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Old 30-12-2011, 13:19   #16
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Re: Lost at Sea from S/V 'Triple Stars'

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The basic problem of licensing, is the power to license is the power to control....Doubt me, in my state you have to run through a background check to see if you have any outstanding fines, parking tickets, or unpaid child support,.......before you are allowed to buy a fishing license. A fishing license, like a drivers license, or any other license can be revoked at any time, and for any reason, or for no reason at all.

It is your problem to go to court, hire a lawyer and argue that you deserve it back.

Some people will pay a bribe and get one without even the ability to read the exam.

It will become a "revenue enhancer", first the fee will be small, eventually it will cost so much it is a significant barrier to entry. B.ring O.n A.nother T.housand will apply to licensing and registration fees, as well as boat maintenence.

The guy who buys an 8ft dinghy will be required to pay and take the same exam as the new buyer of a 100ft luxery yacht.

If you want to improve water safety, take the Power Squadron course. Still want more?

Take the USCG exam for captians license, note to get USCG license you have to pay to take a drug test, even if you never used, or were ever accused or suspected of taking drugs, a background test including checking for any outstanding fines, or child support will be done. You will also be checked for violations on any other license for any other field...Oh yah, you will also have to take an exam, and pay some fees, you also have to buy a TWIC card, another $200.00, (although I dont know why, and have never had to use it).

The USCG could easily make this license mandatory for everyone, although I fail to see the reason a guy who takes his family on a 18ft runabout on a small private lake needs to know which regulation mandates the firehose diameter on a 300ft freighter, (one of the exam questions). OR what is the flooding rate of a cargo hold whith a 1ft dia hole below the waterline, (maybe the Titanic crew missed this one).

Tell all your friends to take a boating class, YES. Fork over even more of my hard earned money to the goverment to tell me to, NO.
Having boated in a number of countries and an equal number of provinces and states in Canada and the USA, I couldn't agree with you more on the hoops some states make one jump. Currently in New England, I was ticked at the boating requirements whether or not I was in my dink or sailing. Unless on the hard most marinas require a current registration. To get a registration, one needs a boating license. You see the heading we're on here.
That being said; I don't think I'm ready to believe somebody when they say they've got the knowing, when in fact they're lying through their beer stained wooden teeth. When on the water in New England, required licensing for the most part, gives assurance that the skipper of the boat heading towards you has the appropriate credentials and skill-set.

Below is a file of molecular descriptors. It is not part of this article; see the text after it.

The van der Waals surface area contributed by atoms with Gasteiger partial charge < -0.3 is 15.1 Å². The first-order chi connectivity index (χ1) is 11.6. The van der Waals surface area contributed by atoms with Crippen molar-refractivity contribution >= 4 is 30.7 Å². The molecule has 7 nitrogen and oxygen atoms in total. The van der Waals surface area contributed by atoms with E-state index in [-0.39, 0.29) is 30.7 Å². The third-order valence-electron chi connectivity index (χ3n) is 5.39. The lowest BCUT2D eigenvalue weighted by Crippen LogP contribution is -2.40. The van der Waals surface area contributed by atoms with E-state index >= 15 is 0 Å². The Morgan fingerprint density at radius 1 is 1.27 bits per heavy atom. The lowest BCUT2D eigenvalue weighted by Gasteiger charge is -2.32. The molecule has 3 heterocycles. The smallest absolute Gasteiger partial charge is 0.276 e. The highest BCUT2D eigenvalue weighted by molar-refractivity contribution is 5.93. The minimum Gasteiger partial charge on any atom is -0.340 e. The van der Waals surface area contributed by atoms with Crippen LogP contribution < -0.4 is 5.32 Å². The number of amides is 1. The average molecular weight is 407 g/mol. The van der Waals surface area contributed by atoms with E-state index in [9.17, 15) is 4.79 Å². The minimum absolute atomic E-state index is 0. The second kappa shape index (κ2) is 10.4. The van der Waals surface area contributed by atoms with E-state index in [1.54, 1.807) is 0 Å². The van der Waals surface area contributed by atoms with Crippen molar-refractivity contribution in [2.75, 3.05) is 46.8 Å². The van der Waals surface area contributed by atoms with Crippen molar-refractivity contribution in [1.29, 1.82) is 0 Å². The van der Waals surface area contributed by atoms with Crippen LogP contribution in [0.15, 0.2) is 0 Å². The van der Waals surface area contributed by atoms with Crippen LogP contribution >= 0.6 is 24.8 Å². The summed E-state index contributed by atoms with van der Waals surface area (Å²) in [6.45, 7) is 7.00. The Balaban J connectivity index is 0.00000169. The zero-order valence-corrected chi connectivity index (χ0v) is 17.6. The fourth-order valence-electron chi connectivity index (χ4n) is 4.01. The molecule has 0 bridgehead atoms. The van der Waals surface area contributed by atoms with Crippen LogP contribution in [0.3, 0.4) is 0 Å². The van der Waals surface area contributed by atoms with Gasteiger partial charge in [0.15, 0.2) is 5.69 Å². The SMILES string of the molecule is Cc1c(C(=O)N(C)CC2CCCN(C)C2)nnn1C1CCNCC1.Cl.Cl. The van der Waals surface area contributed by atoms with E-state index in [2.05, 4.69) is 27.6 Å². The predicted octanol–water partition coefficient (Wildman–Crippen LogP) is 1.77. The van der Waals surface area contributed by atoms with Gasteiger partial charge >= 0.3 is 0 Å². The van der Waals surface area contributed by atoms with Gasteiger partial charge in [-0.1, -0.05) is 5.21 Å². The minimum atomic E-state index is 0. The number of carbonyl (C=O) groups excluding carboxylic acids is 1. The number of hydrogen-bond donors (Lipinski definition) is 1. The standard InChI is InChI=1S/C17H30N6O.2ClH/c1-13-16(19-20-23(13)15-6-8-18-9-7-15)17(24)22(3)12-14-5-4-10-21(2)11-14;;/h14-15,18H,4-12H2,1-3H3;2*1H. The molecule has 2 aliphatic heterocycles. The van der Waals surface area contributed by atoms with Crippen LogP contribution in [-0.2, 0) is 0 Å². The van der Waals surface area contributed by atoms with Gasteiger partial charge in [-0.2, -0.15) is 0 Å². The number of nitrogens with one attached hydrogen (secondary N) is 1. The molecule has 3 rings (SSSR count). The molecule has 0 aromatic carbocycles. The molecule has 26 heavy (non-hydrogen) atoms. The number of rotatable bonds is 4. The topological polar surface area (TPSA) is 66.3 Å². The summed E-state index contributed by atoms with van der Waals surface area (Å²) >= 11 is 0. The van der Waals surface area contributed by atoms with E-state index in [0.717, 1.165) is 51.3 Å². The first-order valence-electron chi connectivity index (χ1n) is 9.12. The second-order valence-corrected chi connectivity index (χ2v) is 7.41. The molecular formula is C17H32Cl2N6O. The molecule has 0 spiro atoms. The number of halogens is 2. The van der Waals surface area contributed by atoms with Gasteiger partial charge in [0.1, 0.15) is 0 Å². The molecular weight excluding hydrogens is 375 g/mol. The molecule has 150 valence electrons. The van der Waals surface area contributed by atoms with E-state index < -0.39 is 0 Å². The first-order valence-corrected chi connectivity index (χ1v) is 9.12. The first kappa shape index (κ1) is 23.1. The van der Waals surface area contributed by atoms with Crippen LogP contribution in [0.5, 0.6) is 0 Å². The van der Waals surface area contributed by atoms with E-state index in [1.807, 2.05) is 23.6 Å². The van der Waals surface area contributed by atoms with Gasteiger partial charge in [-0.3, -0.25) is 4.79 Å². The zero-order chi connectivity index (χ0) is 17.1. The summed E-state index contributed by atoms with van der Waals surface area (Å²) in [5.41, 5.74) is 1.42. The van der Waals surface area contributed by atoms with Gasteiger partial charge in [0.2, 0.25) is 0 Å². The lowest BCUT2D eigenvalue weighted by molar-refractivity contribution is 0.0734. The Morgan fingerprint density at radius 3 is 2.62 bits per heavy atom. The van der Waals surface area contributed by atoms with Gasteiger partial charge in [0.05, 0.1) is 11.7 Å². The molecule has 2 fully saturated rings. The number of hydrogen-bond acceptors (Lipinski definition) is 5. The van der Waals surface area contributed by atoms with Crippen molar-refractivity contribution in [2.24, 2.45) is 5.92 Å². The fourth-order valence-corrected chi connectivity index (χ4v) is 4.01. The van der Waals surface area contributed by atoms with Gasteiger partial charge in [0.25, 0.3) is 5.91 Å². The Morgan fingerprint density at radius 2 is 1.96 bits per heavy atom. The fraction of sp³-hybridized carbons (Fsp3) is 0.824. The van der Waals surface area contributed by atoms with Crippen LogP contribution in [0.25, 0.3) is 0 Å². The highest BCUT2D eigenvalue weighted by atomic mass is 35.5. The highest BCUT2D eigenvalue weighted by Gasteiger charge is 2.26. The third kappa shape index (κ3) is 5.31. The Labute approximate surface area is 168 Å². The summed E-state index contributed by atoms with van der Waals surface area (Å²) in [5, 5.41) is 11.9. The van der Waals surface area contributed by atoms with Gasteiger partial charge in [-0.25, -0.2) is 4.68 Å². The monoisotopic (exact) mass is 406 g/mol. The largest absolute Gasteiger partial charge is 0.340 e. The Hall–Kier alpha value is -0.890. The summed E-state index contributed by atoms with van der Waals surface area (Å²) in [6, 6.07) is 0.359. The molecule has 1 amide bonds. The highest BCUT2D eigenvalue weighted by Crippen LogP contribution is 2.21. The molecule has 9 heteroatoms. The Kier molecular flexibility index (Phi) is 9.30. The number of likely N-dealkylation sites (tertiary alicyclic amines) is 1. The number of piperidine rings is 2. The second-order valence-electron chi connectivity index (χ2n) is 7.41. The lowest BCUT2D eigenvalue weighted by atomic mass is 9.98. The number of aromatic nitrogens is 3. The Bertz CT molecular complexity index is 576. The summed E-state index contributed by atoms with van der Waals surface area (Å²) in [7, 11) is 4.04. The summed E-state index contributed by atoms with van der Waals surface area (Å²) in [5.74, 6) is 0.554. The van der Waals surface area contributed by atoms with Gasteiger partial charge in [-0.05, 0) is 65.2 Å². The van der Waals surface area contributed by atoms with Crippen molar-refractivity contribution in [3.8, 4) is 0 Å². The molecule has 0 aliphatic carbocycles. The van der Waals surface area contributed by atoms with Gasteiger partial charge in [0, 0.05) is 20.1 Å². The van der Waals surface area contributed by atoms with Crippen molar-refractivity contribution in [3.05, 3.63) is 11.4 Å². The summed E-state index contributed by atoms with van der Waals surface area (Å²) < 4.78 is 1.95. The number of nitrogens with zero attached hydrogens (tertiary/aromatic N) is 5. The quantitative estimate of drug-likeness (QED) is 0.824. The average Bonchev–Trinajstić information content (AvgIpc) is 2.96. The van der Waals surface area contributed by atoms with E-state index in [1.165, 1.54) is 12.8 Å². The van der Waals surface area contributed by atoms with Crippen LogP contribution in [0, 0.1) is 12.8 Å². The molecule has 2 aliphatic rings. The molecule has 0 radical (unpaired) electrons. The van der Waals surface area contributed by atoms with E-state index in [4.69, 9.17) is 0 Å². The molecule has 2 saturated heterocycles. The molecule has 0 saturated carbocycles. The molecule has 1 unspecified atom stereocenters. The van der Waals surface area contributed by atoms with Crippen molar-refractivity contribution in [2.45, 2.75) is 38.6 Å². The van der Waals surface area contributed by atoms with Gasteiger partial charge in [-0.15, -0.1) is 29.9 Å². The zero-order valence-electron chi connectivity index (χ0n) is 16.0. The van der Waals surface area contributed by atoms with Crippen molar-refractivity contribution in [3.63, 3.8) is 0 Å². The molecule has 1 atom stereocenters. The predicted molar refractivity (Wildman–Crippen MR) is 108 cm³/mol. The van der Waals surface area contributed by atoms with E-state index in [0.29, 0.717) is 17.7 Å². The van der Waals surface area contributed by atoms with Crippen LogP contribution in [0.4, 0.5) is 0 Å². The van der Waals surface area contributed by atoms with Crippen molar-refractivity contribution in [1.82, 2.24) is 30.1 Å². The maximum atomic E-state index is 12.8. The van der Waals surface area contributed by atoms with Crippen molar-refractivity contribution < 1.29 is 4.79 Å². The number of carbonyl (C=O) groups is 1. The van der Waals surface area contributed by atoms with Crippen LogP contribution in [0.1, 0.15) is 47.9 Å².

This is completely the opposite feeling one gets when heading out on any given summer Sunday in Marina Del Rey, when the chances are higher that you'll be struck by another boat, than getting a sunburn. Ticked or otherwise, knowing boaters in New England are liscensed, gives one a more secure feeling when out and about on the water.
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Old 30-12-2011, 14:50   #17
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Re: Lost at Sea from S/V 'Triple Stars'

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. Ticked or otherwise, knowing boaters in New England are licensed, gives one a more secure feeling when out and about on the water.
Keep that warm feeling, half the "licensed" drivers in my state aren't even here legally, have no insurance, and speak no english, and don't know a single rule of the road.

How is licensing going to work offshore? Is there going to be an international license?? If so I'm getting mine in the Cayman islands.
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Old 30-12-2011, 15:33   #18
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Re: Lost at Sea from S/V 'Triple Stars'

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Keep that warm feeling, half the "licensed" drivers in my state aren't even here legally, have no insurance, and speak no english, and don't know a single rule of the road.
You had me at "half".
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Old 30-12-2011, 16:15   #19
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pirate Re: Lost at Sea from S/V 'Triple Stars'

[QUOTE=Seahunter;848547]
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+A1.....
I find those advocating the 'Something must be Done' cry is usually from some one trying to make money out of me... like Sailing Schools/Instructors/Associations, Insurance Companies, Manufacturers of unnessecary gadgets/extra's etc...
[\QUOTE]

We'll just send you the SAR bill for the cost of recovery; after all safety is all about "money".